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The Body Covers: The 2nd International AIDS Society Conference on HIV Pathogenesis and Treatment
Incidence of Symptomatic Hyperlactatemia With FTC

July 14, 2003

A note from TheBody.com: Since this article was written, the HIV pandemic has changed, as has our understanding of HIV/AIDS and its treatment. As a result, parts of this article may be outdated. Please keep this in mind, and be sure to visit other parts of our site for more recent information!


FTC (emtricitabine, Emtriva) was recently approved for the treatment of HIV infection. This agent is a nucleoside reverse transcriptase inhibitor (NRTI) similar to 3TC (lamivudine, Epivir), but with a longer half-life. One of the known complications of NRTIs is elevated blood lactic acid levels; symptomatic hyperlactatemia (SH) is the most severe form of this complication. This study was done by researchers at Washington University School of Medicine in St. Louis (and sponsored by Gilead Sciences, the maker of FTC) to determine if FTC was associated with the development of SH.

Mitochondrial toxicity has been shown to be associated with the development of SH. Studies previously performed have suggested that FTC was less likely to produce mitochondrial toxicity than other NRTIs. This was based on in vitro studies involving the effect of FTC on human polymerase gamma. Human polymerase gamma is the enzyme responsible for mitochondrial DNA synthesis; FTC has been shown to have a lower rate of incorporation into polymerase gamma, which indicates a lower risk for mitochondrial toxicity and SH.

For this study, the FTC research database was searched for adverse effects, including elevated lactate levels and investigator reports of lactic acidosis and lactatemia. This database included 13 long-term studies of FTC for both HIV and hepatitis B virus treatment.

There were 2,227 patients identified with 3,013 total person-years of exposure. In this data set there were 22 cases of SH identified for a total case rate of 7.3 cases per 1,000 person years (7.3/1,000 PY). Notably, all of these cases of SH occurred in patients who had received d4T (stavudine, Zerit) together with FTC. Another important observation was the absence of SH reports when patients were on FTC monotherapy and when FTC was a component of dual-NRTI therapy with AZT (zidovudine, Retrovir) or didanosine (ddI, Videx). These data were consistent with a number of other studies that have implicated d4T as the major culprit in NRTI-associated SH.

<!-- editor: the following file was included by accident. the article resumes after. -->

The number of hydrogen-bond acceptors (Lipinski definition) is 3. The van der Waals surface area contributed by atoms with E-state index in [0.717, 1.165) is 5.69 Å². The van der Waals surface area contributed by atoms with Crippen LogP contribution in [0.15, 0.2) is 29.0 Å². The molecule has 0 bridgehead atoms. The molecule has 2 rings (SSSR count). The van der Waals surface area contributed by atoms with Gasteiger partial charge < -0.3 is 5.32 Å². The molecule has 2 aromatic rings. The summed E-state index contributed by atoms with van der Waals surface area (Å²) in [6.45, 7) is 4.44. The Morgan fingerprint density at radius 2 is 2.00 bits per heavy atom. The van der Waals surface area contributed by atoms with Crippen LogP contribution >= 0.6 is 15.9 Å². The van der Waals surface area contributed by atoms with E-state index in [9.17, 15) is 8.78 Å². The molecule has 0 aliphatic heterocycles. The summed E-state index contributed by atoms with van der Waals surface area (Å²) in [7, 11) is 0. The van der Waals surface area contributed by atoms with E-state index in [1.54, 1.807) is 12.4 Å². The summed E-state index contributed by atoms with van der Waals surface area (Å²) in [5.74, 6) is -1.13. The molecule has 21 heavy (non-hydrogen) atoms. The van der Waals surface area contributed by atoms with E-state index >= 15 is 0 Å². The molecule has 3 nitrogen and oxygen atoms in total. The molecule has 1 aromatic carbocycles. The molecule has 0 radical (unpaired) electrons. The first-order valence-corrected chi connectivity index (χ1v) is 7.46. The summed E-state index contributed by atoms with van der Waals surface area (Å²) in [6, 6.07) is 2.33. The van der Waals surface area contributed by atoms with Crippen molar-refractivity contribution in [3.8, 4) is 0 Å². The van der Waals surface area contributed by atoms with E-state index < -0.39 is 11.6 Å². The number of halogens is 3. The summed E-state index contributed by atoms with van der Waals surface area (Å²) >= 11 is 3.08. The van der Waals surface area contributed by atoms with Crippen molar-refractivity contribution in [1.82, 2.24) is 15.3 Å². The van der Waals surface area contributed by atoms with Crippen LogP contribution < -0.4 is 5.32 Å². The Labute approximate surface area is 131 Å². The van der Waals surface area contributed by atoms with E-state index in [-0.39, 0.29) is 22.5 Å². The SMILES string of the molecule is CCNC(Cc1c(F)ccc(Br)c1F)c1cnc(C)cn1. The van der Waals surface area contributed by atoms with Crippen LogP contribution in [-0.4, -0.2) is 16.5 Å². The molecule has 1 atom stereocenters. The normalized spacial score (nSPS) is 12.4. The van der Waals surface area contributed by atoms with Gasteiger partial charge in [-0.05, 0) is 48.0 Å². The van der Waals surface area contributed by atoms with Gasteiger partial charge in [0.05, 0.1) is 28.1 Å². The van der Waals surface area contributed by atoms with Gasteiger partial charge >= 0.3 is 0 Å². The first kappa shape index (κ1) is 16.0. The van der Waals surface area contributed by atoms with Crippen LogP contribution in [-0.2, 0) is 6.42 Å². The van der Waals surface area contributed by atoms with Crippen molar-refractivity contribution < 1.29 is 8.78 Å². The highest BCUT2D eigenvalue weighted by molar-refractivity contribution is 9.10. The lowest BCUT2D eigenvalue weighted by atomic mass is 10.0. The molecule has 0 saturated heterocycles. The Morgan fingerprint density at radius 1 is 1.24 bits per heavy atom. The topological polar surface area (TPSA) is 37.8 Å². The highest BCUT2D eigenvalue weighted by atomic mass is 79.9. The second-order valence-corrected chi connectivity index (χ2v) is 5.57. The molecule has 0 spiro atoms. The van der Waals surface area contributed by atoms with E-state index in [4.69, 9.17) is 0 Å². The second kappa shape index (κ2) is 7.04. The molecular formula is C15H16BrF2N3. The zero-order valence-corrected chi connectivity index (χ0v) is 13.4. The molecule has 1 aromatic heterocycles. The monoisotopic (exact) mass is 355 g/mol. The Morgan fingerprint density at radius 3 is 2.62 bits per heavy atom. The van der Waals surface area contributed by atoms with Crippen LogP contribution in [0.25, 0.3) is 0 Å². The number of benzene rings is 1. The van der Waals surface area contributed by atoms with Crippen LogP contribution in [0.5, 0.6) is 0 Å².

One other issue presented in this poster was a comparison of the SH rates with regimens containing 3TC versus regimens containing FTC. Cross-study comparisons are not always reliable, but may highlight areas of interest for prospective studies. With that said, there was a lower rate of SH in otherwise similar regimens that contained FTC (7.6/1000 PY) compared to 3TC (16.9/1,000 PY).

The take-home message from this study was that FTC both represents a new NRTI for HIV combination therapy and has a low rate of SH. The rate of SH is certainly lower than d4T and possibly lower than 3TC.

FTC has just been approved by the FDA and is now available for clinical use. Since it is produced by the same company that makes tenofovir (TDF, Viread), we will likely see FTC used in combination with tenofovir in the future and will have the opportunity to follow rates of SH in a much larger population of patients.


A note from TheBody.com: Since this article was written, the HIV pandemic has changed, as has our understanding of HIV/AIDS and its treatment. As a result, parts of this article may be outdated. Please keep this in mind, and be sure to visit other parts of our site for more recent information!

See Also
More on Lactic Acidosis and HIV/AIDS



  
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Please note: Knowledge about HIV changes rapidly. Note the date of this summary's publication, and before treating patients or employing any therapies described in these materials, verify all information independently. If you are a patient, please consult a doctor or other medical professional before acting on any of the information presented in this summary. For a complete listing of our most recent conference coverage, click here.

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